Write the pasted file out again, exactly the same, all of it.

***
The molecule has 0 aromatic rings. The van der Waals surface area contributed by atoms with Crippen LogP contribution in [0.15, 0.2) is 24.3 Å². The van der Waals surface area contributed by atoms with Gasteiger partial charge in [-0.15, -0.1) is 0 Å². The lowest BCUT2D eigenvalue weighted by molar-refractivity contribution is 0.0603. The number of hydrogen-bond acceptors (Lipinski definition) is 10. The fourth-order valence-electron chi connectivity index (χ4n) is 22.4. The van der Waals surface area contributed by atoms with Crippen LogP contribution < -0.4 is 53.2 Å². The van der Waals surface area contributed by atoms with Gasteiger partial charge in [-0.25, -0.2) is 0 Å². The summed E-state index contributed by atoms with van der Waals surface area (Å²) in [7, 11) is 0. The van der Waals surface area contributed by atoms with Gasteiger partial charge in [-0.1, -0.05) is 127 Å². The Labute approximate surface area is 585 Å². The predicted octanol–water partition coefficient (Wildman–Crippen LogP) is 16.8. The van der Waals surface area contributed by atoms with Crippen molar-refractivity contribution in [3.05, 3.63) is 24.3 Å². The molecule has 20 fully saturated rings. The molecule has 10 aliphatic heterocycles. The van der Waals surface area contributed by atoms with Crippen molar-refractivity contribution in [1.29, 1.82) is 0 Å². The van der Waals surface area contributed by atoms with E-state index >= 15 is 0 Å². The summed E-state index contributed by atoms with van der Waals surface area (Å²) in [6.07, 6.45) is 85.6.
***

The molecule has 0 aromatic rings. The van der Waals surface area contributed by atoms with Crippen LogP contribution in [0.15, 0.2) is 24.3 Å². The van der Waals surface area contributed by atoms with Gasteiger partial charge in [-0.15, -0.1) is 0 Å². The lowest BCUT2D eigenvalue weighted by molar-refractivity contribution is 0.0603. The number of hydrogen-bond acceptors (Lipinski definition) is 10. The fourth-order valence-electron chi connectivity index (χ4n) is 22.4. The van der Waals surface area contributed by atoms with Crippen LogP contribution < -0.4 is 53.2 Å². The van der Waals surface area contributed by atoms with Gasteiger partial charge in [-0.25, -0.2) is 0 Å². The summed E-state index contributed by atoms with van der Waals surface area (Å²) in [7, 11) is 0. The van der Waals surface area contributed by atoms with Gasteiger partial charge in [-0.1, -0.05) is 127 Å². The Labute approximate surface area is 585 Å². The predicted octanol–water partition coefficient (Wildman–Crippen LogP) is 16.8. The van der Waals surface area contributed by atoms with Crippen molar-refractivity contribution in [3.05, 3.63) is 24.3 Å². The molecule has 20 fully saturated rings. The molecule has 10 aliphatic heterocycles. The van der Waals surface area contributed by atoms with Crippen molar-refractivity contribution in [1.29, 1.82) is 0 Å². The van der Waals surface area contributed by atoms with E-state index >= 15 is 0 Å². The summed E-state index contributed by atoms with van der Waals surface area (Å²) in [6.07, 6.45) is 85.6.